RobotWorx will also sell and support new robots, but the majority of the business concerns reconditioned robots because they keep the cost down and compete well with new robots. Used robots are usually acquired when they are just between one and seven years old but their life can be 15-20 years, often longer. Relatively new robots come on to the market because a job is lost or has expired.
Most companies involved in the reselling of equipment do not make much of the fact that they are providing an environmentally-friendly recycling service. RobotWorx does see being environmentally-friendly as a good way to make its services appear more attractive to the customer, and uses a unique dry-ice cleaning process that replaces the use of caustic solvents. “This is one way of keeping pollutants down, and it offers cost savings for us too,” says Bichon.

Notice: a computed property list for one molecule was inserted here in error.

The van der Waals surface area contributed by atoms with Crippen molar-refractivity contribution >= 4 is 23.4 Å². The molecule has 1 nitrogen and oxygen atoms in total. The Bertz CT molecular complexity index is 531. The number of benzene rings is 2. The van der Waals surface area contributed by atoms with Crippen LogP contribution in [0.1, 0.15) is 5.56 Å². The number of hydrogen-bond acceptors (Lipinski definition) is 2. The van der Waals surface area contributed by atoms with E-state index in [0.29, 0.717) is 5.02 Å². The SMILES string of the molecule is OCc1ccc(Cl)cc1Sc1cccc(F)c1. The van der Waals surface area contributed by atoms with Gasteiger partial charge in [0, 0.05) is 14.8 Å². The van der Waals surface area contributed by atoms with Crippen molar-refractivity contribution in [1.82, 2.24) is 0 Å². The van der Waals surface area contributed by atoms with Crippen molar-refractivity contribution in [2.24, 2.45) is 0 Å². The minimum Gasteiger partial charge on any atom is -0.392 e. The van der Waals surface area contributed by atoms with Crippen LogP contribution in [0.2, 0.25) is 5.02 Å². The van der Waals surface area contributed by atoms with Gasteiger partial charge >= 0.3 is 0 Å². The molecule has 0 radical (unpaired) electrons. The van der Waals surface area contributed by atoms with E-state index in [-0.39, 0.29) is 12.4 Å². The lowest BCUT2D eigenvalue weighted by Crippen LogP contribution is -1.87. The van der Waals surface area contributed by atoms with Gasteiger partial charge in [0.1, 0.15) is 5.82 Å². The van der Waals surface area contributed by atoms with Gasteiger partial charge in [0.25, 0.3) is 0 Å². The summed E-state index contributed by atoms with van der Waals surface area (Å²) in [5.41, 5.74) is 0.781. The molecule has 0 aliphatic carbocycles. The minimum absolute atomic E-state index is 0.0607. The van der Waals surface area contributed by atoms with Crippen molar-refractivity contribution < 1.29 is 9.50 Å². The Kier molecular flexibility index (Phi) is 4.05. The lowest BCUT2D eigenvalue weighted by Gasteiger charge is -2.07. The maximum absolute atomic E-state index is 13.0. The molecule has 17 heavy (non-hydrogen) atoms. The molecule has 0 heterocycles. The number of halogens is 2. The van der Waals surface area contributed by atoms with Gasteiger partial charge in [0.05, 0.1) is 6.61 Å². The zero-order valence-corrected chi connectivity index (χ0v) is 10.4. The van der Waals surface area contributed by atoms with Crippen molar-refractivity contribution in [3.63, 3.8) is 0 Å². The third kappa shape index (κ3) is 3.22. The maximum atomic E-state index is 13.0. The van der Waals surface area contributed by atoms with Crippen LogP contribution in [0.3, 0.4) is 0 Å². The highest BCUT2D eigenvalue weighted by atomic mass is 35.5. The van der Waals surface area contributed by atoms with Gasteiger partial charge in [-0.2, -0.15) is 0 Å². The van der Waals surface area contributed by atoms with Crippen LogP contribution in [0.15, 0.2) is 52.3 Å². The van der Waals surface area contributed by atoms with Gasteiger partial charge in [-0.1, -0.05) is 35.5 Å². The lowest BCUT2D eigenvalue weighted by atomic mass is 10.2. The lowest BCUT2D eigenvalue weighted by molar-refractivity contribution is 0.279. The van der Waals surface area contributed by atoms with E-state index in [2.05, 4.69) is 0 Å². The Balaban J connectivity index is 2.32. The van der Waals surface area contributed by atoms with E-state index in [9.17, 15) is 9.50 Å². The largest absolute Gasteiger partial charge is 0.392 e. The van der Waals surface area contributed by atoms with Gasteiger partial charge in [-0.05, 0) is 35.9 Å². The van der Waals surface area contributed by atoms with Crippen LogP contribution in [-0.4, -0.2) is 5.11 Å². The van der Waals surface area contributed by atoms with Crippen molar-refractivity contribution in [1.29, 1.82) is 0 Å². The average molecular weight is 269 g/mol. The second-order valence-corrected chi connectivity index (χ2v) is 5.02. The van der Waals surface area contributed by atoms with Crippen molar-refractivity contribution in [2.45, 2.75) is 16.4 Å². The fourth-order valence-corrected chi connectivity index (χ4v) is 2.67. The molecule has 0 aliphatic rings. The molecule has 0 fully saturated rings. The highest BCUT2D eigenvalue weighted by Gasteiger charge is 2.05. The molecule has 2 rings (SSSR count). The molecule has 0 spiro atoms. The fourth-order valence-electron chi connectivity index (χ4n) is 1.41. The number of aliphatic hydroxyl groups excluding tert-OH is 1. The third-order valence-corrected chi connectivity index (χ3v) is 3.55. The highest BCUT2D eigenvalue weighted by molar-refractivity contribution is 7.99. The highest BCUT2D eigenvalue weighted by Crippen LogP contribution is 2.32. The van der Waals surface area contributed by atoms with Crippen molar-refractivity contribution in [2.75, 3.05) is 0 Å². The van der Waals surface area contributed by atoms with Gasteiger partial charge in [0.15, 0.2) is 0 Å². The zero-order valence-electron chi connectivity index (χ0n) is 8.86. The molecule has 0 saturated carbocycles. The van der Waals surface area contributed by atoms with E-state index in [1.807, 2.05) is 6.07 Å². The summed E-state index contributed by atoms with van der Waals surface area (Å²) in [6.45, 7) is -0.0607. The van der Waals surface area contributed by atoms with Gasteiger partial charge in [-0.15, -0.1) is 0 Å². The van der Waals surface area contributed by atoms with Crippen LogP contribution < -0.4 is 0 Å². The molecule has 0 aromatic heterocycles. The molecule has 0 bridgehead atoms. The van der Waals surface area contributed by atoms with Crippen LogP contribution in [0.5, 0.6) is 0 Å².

Not all used manufacturing equipment sells well. Colin Knox was involved with the disposal of Jaguar assets when the company closed its Brown’s Lane plant. Auctioneers were employed to value the equipment and present it to potential customers, but they had some difficulty disposing of highly specialised equipment such as rolling roads, brake testing and telemetry equipment. “This is all very specific to Jaguar’s needs and would be very expensive to reconfigure,” says Knox.
Some manufacturers of this type of testing equipment set very expensive prices for modifications or revisions and this reduces the potential for resale or relocation.
It is not uncommon for whole plants to be shipped and reassembled. One recent example is the sale of the Dodge Stratus/Chrysler Sebring assembly line and tooling from Sterling Heights, Michigan, to GAZ in Nizhny Novgorod in Russia. Chrysler upgraded the plant in 2006 and had to dispose of the assets. GAZ acquired the line and the rights to produce the car. It will start production at the beginning of 2008, initially using many of Chrysler’s former suppliers.